Sep 25, 2008 NEWBERG, Ore. Officials at George Fox University say a life-size cardboard reproduction of Democratic presidential candidate Barack Obama was hung from a tree on the campus, an act with racial undertones that outraged students and school leaders alike.
President Robin Baker said a custodian discovered the effigy early Tuesday and removed it. University spokesman Rob Felton said Wednesday that the commercially produced reproduction had been suspended from the branch of a tree with fishing line around the neck.
Taped to the cardboard cutout of the black senator from Illinois was a message targeting participants in Act Six, a scholarship program geared toward increasing the number of minority and low-income students at several Christian colleges, mostly in the Northwest.
The message read, "Act Six reject."
The disturbing image recalled the days of lynchings of blacks, and was all the more incongruous at a university founded by Quaker pioneers in 1891. Felton said he had been at the school since he enrolled two decades ago, and "I've never experienced or heard of any type of overt racial act." He said the school doesn't believe students are in jeopardy.
At the end of the college's regular chapel service Wednesday morning, Baker told students he was "disheartened and outraged."
"It has been my dream to establish a university that more adequately represents the kingdom of God," he said. "This act causes some to question our commitment."
"What I've learned is we still have work to do," he said.
The school has 17 students in the program, whose name derives from the New Testament book of Acts. Felton said 16 are members of minority groups.
Students in the program receive full scholarships, according to school officials, and they are selected based on their leadership potential.
Several students in the program said they were angry but did not feel threatened.
"To me, I just felt like they weren't ready to have a black person be president," said Courtney Greenidge, a sophomore from Clackamas. "We're trying to bring change. Obama's trying to bring change." She described herself, like Obama, as biracial, half black, half white.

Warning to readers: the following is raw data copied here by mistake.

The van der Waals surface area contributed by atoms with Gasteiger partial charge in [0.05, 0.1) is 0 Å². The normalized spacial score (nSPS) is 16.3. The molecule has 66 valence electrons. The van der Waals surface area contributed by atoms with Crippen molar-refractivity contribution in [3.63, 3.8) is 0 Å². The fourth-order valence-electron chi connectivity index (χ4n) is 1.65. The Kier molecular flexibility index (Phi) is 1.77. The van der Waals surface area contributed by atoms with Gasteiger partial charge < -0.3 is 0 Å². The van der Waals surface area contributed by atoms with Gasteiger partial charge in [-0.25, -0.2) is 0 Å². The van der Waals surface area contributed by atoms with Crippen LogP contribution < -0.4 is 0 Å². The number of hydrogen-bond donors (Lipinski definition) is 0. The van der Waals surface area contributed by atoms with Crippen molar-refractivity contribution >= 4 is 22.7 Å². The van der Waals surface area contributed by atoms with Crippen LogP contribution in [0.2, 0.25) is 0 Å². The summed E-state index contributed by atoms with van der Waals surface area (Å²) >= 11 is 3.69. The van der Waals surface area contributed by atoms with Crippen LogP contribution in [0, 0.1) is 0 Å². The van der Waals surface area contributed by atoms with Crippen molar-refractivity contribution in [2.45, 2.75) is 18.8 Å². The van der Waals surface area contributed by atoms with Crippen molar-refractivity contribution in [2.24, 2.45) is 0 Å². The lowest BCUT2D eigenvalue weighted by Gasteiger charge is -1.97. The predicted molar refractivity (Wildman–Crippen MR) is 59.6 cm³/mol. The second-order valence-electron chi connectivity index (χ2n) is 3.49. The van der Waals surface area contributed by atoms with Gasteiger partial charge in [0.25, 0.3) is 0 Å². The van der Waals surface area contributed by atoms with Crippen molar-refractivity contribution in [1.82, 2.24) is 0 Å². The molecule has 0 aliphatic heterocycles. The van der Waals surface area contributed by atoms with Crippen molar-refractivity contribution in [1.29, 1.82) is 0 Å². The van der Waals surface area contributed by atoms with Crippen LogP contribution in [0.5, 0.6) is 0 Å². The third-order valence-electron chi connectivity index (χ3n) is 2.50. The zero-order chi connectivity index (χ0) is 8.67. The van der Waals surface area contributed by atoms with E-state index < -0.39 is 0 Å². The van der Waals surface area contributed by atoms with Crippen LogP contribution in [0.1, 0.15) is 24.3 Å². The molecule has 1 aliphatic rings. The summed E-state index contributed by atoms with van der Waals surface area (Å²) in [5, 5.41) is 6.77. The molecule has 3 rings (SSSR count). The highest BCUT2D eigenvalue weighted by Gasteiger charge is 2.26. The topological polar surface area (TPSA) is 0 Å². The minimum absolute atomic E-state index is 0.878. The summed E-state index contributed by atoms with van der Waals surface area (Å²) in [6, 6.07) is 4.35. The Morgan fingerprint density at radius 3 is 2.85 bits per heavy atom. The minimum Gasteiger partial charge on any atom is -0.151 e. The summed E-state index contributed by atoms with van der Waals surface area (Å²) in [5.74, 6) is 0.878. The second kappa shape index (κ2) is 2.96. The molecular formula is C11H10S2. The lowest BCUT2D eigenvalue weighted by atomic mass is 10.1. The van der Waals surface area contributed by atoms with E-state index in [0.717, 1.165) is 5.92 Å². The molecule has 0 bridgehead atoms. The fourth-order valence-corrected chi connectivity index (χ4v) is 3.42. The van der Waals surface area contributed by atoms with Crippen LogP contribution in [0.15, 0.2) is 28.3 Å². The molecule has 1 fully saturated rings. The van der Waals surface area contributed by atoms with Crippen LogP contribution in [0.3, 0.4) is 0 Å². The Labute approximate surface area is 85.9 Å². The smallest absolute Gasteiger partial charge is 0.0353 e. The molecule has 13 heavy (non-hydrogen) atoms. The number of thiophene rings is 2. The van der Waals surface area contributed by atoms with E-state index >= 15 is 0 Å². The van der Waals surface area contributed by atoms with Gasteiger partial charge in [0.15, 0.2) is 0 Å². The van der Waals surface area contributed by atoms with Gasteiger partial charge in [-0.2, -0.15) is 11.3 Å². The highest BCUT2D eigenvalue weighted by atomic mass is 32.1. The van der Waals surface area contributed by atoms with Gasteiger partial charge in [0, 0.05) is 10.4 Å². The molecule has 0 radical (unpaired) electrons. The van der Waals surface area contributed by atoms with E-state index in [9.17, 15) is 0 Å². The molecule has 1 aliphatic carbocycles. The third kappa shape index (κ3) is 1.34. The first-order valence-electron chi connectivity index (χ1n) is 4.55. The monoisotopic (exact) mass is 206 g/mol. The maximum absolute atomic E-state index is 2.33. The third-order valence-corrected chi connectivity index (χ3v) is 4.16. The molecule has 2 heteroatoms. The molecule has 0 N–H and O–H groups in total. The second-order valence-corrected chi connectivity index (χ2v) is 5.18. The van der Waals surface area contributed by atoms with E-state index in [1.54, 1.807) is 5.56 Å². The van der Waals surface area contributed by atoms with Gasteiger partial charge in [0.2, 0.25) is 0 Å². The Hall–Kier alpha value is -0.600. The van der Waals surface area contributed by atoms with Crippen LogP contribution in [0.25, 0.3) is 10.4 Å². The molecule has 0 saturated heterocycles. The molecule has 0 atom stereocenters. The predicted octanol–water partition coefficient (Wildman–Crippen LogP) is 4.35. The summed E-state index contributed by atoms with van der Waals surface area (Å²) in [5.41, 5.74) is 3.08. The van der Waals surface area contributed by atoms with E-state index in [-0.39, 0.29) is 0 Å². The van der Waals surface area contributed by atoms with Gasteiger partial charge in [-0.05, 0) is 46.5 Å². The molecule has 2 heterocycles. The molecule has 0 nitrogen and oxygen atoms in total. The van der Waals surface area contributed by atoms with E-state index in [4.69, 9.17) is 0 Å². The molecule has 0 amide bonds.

She also said that overall the campus has a welcoming and positive environment, but she has heard comments along the lines of, "Oh, I wish I was black. Then I could get a scholarship like that."
Felton said few people saw the effigy, which was near Minthorn Hall near the heart of the campus, known as the Quad.
Sgt. Tim Weaver of the Newberg Police Department said officials are working with the university to find out who was responsible. He also said the police department has notified the U.S. Secret Service, although it's not clear yet whether the act was a crime.
"It doesn't fit as a hate crime and it doesn't fit in as intimidation, necessarily," he said. "If it's not a crime, we're not going to be involved."
Brad Lau, a university vice president, said school officials have been questioning students to find out who was responsible. He and other school officials wouldn't say what action it might take.
George Fox University was founded in 1891 by Quaker pioneers. Its campus is in Newberg in the Willamette Valley south of Portland. About 1,800 students are enrolled. It also has centers in Portland, Salem and Boise, Idaho.
Felton said that about 2 percent of the students are black and about a quarter of the freshman class are members of minority groups. That number includes international students, largely from Asia and Africa.
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